NORFOLK, AUG. 15 -- No war has been declared, but on Pier 7 you'd never know it.

As the aircraft carrier USS John F. Kennedy lumbered out of port and anxious wives, sisters and parents waved goodbye this morning, the thought of war was never far away.

Even though Navy brass keep repeating that there's no declared war against Iraq, for all but official purposes, Norfolk and the many other defense installations in surrounding Hampton Roads are on a war footing.

While there were few tears and no hysterics on Pier 7, pensive sailors and families were unsettled by the uncertainty of what may come next.

"You never know what the outcome is going to be," said Angela Bland, whose 20-year-old brother, John Robert Bland Jr., is a petty officer aboard the Kennedy. "We're just praying for the best."

Never before -- not even during the Vietnam War -- has Norfolk, the world's largest naval base, launched so many ships in such a short time, officials said.

The Kennedy, the missile cruiser USS Thomas S. Gates and two amphibious ships, the USS Shreveport and USS Spartanburg County, set sail from here today. Before the mobilization is over, 19 ships will have left port in less than a week.

Shore crews have been working 16-hour days since Friday to prepare a powerful fleet for duty in the Middle East almost overnight. Helicopters fly overhead, trucks stream onto the piers, sailors who just arrived in port last week kiss their families goodbye again.

In the past five days, some 500 tons of weapons and other equipment have been loaded onto warships and 5,000 crane-loads of food and other supplies were stored on the Kennedy alone.

"The buildup took place over a longer period of time" in Vietnam, Capt. Raymond P. Conrad, the naval base's commander, said in an interview today. "Here we're seeing staging of troops and ships and aircraft . . . much more quickly."

In all likelihood, none of the ships leaving Norfolk will arrive in the Middle East for weeks. Led by the USS Nassau, 13 amphibious ships -- including the Shreveport and Spartanburg -- will pick up Marines from Morehead City, N.C., before heading across the Atlantic.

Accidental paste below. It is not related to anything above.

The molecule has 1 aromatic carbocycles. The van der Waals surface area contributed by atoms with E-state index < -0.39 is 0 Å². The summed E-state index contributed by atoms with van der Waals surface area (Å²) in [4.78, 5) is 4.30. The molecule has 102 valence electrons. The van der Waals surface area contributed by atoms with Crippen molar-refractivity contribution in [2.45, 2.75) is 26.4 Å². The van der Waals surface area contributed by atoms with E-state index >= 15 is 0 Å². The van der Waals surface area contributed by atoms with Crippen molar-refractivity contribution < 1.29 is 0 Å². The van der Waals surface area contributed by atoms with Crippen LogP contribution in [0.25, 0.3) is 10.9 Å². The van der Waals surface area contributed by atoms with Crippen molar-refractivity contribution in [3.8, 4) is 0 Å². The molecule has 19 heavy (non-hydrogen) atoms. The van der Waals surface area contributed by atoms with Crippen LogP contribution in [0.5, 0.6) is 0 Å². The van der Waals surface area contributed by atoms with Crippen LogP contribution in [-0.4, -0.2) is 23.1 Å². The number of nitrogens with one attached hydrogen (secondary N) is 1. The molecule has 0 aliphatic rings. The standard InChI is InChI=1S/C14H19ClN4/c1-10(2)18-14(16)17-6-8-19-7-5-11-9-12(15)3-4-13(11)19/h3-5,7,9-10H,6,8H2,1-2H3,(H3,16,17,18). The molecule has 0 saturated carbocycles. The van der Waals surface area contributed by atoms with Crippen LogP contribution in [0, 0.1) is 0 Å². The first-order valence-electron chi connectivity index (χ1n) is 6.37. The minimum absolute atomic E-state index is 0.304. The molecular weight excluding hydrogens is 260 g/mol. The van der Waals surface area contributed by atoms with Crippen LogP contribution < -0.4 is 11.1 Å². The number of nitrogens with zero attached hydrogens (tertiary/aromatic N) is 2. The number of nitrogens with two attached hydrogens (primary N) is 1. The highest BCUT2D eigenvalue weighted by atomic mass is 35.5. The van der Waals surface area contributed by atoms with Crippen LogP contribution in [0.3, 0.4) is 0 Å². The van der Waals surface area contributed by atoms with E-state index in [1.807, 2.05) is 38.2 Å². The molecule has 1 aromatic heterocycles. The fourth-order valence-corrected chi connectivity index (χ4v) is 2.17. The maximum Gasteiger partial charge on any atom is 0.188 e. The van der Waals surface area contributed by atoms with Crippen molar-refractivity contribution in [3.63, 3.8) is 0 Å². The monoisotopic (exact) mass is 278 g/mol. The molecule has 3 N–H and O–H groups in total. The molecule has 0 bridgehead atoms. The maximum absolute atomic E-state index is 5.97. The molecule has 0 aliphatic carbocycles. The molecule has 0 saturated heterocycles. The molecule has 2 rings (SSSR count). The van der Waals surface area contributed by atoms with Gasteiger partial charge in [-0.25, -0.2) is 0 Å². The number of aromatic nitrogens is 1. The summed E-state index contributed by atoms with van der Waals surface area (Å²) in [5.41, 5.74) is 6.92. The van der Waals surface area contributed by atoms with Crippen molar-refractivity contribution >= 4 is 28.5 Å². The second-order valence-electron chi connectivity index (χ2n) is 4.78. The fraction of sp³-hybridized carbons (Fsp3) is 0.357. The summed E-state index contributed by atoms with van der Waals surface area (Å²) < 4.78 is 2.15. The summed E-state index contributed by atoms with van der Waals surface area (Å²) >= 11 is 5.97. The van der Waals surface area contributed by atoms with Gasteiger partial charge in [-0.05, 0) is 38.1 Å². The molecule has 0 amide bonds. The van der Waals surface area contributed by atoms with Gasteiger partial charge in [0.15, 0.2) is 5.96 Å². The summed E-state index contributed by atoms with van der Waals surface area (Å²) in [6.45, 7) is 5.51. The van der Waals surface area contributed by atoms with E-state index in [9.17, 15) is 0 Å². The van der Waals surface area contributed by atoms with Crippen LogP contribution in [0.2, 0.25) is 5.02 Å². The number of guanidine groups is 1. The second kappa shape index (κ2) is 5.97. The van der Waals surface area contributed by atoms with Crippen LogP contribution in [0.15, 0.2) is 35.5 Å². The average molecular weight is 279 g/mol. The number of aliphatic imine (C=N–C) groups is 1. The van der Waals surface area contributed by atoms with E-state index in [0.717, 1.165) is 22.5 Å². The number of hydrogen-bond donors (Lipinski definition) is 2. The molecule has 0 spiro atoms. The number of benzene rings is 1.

The Kennedy's battle group of three cruisers -- the Gates, USS Mississippi and USS San Jacinto -- and the combat stores ship USS Sylvania will hook up with three ships from other ports. They will either relieve the Norfolk-based USS Eisenhower battle group in the Red Sea or add to the existing fleet surrounding the Arabian peninsula.

As the warships steamed off, relatives left behind tried to keep a stiff upper lip.

As her husband, sonar technician Jeff Taylor, blew her kisses from the deck of the Gates, Marge Taylor aimed a video camera as if she was recording a birthday party. "Smile, guys!" she yelled to the sailors in dress whites and standing in formation. "Don't look so gloomy!"

Her husband had just arrived back in town last week and the two were preparing to celebrate their sixth wedding anniversary together on Aug. 27. But then the orders came.

From the deck, Jeff Taylor yelled goodbyes to his two sons, 6-year-old James and 16-month-old Jeremy.

"Take care of Mommy, okay?" he instructed James. "Okay," the fidgety youngster answered.

At the end of the pier, Gabriele and Thomas Szilagyi both tried to control their tears. They tried even harder to believe that their 22-year-old son, Ensign Steven M. Szilagyi, will be safe. When Steven got his orders for his first overseas mission, his parents flew from Long Island, N.Y., to see him off.

"We will always see him go off," said his father, blowing his nose and wiping his eyes.

"And we will always see him come back," his mother added firmly.

From the loudspeaker, Capt. Henry C. Giffin III offered shorebound relatives some reassurance. "We'll take care of them, don't you worry," he said. "We'll see you soon."

Given the large size of the crews, particularly the 5,500-man Kennedy, there weren't many relatives on hand for today's departures. That is a sign, according to people here who often have watched ships leave, that some families were finding the sudden missions difficult to cope with.

For others, any anxieties were beneath the surface.

"Surprisingly, there's not much difference in the feelings of a normal deployment," said Navy chaplain Tom Johnson. "I think it's going to hit them in about a week, when they drive by the pier and they don't see {the ship} here."

Julie Crouch came to see the ship off.

Three weeks ago, she and Petty Officer 1st Class Mark Crouch took their wedding vows. But there hasn't been much of a honeymoon.

Originally from Indiana, Julie Crouch, 20, had just moved to Norfolk when her husband, 32, got his orders to leave with the Kennedy.

"It just doesn't seem real," she said at the pier as her husband waved. "The marriage just started. It's just sinking in that I'm Mrs. Crouch. It's all happening so fast."

She first met Crouch when he was a police officer and pulled her over for speeding. Three years later they began dating, but when he talked about joining the Navy, she told him the day he enlisted would be the day their relationship ended. She thought she couldn't handle being a Navy wife.

Before he left, she renewed her pledge. "I made a vow to you, 'for richer or poorer, better or worse,' " she recalled telling him. Today, she laughed bravely at the words.

"This is probably 'worse,' " she decided.